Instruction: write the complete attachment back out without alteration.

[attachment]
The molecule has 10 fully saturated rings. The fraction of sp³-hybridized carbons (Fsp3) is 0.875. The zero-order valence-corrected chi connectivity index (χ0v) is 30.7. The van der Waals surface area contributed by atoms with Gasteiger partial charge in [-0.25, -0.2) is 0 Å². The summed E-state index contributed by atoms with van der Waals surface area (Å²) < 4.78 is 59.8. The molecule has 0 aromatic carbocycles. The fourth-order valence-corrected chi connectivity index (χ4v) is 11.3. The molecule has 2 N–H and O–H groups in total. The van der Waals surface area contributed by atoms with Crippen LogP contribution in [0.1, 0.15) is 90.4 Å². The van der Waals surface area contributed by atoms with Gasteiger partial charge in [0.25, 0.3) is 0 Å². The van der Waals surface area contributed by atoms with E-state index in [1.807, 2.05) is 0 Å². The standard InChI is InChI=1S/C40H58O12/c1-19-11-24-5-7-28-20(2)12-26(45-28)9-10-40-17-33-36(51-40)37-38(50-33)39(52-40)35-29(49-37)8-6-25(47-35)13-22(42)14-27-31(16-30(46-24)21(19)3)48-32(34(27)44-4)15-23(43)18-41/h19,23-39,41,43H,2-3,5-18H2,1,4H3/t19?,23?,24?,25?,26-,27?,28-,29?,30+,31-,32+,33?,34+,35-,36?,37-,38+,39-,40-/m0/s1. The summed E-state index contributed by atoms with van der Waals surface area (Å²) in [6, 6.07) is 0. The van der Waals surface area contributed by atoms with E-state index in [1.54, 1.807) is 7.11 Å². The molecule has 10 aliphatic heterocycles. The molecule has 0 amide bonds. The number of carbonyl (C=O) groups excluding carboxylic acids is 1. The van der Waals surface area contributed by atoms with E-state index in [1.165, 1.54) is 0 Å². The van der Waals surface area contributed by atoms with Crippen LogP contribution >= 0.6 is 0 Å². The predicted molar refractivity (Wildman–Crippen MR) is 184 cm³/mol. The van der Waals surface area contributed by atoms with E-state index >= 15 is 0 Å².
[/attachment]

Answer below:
The molecule has 10 fully saturated rings. The fraction of sp³-hybridized carbons (Fsp3) is 0.875. The zero-order valence-corrected chi connectivity index (χ0v) is 30.7. The van der Waals surface area contributed by atoms with Gasteiger partial charge in [-0.25, -0.2) is 0 Å². The summed E-state index contributed by atoms with van der Waals surface area (Å²) < 4.78 is 59.8. The molecule has 0 aromatic carbocycles. The fourth-order valence-corrected chi connectivity index (χ4v) is 11.3. The molecule has 2 N–H and O–H groups in total. The van der Waals surface area contributed by atoms with Crippen LogP contribution in [0.1, 0.15) is 90.4 Å². The van der Waals surface area contributed by atoms with Gasteiger partial charge in [0.25, 0.3) is 0 Å². The van der Waals surface area contributed by atoms with E-state index in [1.807, 2.05) is 0 Å². The standard InChI is InChI=1S/C40H58O12/c1-19-11-24-5-7-28-20(2)12-26(45-28)9-10-40-17-33-36(51-40)37-38(50-33)39(52-40)35-29(49-37)8-6-25(47-35)13-22(42)14-27-31(16-30(46-24)21(19)3)48-32(34(27)44-4)15-23(43)18-41/h19,23-39,41,43H,2-3,5-18H2,1,4H3/t19?,23?,24?,25?,26-,27?,28-,29?,30+,31-,32+,33?,34+,35-,36?,37-,38+,39-,40-/m0/s1. The summed E-state index contributed by atoms with van der Waals surface area (Å²) in [6, 6.07) is 0. The van der Waals surface area contributed by atoms with E-state index in [1.54, 1.807) is 7.11 Å². The molecule has 10 aliphatic heterocycles. The molecule has 0 amide bonds. The number of carbonyl (C=O) groups excluding carboxylic acids is 1. The van der Waals surface area contributed by atoms with E-state index in [1.165, 1.54) is 0 Å². The van der Waals surface area contributed by atoms with Crippen LogP contribution >= 0.6 is 0 Å². The predicted molar refractivity (Wildman–Crippen MR) is 184 cm³/mol. The van der Waals surface area contributed by atoms with E-state index >= 15 is 0 Å².